Australia and India formally inked a trade agreement, signalling their determination to pursue closer trade ties.
Trade Minister Dan Tehan and India’s Commerce and Industry Minister Piyush Goyal signed the Australia-India Economic Cooperation and Trade Agreement in a virtual ceremony.
The virtual event was witnessed by Australia’s Prime Minister Scott Morrison and India’s Prime Minister Narendra Modi.
Morrison, who has been in talks with India for a decade, is set to announce a general election in the coming days. He has been eager to complete the trade pact before campaigning begins.
Morrison told reporters in Tasmania that the deal with the world’s second most populous country represented “one of the biggest economic gateways that the world has to open today.”
“As far as we’re concerned, these are never all or nothing deals; we see all of these as the next step, the next step, and the next step,” he said, stressing both countries’ desire to strengthen trade ties.
After diplomatic spats led to Beijing boycotting specific Australian products, Morrison’s government is attempting to diversify export markets and reduce Australia’s reliance on its largest trading partner, China.
The agreement with India eliminates tariffs on more than 85% of Australia’s goods exports to India, valued A$12.6 billion, with the percentage rising to nearly 91 percent over ten years.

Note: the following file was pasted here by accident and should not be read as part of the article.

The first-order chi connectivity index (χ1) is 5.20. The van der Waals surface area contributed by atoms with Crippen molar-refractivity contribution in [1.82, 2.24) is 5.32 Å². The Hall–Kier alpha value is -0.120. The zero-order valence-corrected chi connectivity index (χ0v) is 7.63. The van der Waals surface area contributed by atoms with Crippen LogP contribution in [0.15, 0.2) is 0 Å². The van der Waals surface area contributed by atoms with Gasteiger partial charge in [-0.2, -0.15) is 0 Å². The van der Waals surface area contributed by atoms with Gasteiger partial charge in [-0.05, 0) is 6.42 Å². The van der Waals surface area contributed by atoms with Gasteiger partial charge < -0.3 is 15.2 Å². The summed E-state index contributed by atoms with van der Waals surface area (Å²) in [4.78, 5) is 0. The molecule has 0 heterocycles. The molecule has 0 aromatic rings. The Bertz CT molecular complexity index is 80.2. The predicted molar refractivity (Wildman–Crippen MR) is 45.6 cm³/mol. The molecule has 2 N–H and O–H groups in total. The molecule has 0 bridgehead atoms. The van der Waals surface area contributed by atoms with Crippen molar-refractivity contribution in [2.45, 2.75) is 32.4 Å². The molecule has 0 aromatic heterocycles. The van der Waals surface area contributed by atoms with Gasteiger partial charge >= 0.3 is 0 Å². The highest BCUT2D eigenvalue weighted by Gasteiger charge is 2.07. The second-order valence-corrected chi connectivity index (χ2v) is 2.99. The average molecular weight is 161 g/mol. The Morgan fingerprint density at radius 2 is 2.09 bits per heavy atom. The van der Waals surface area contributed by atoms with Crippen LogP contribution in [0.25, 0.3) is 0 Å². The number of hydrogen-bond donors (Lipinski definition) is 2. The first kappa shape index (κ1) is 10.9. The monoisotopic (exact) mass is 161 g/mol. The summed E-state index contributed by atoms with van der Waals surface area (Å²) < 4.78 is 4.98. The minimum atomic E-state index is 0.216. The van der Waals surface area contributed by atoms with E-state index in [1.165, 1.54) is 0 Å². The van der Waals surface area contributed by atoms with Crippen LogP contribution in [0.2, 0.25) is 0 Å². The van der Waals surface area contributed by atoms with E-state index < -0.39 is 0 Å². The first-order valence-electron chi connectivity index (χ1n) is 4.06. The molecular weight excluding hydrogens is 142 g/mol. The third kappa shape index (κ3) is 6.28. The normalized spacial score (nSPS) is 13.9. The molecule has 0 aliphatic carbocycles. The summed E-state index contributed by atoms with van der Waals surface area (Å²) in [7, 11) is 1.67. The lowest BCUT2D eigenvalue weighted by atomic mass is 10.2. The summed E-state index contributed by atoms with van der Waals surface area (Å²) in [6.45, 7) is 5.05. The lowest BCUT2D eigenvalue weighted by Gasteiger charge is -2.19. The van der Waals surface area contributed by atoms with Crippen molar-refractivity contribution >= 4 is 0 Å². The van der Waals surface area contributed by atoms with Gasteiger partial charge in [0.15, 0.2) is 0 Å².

Tariffs on sheep meat, wool, copper, coal, alumina, fresh Australian rock lobster, and a few key minerals and nonferrous metals would be eliminated for export to India.
96 percent of Indian items imported into Australia will be duty-free.
The federal government announced on Friday that both countries will continue to negotiate toward a full free trade deal.
Minister of Commerce and Industry Goyal said after the agreement was signed that India wanted to go on with a complete free trade agreement with Australia “as quickly as possible.”
“As soon as this agreement takes effect, we’ll go to work on the next level to turn this into a comprehensive economic cooperation,” he said.
Even if the Morrison government is replaced in the 2019 national election, Trade Minister Tehan expressed confidence that negotiations will move further.
In the run-up to the general election in May, Scott Morrison is trailing in the polls.
“I have a strong belief that, regardless of who fills our seats in the future, we will be able to… build on this ground-breaking agreement,” he said.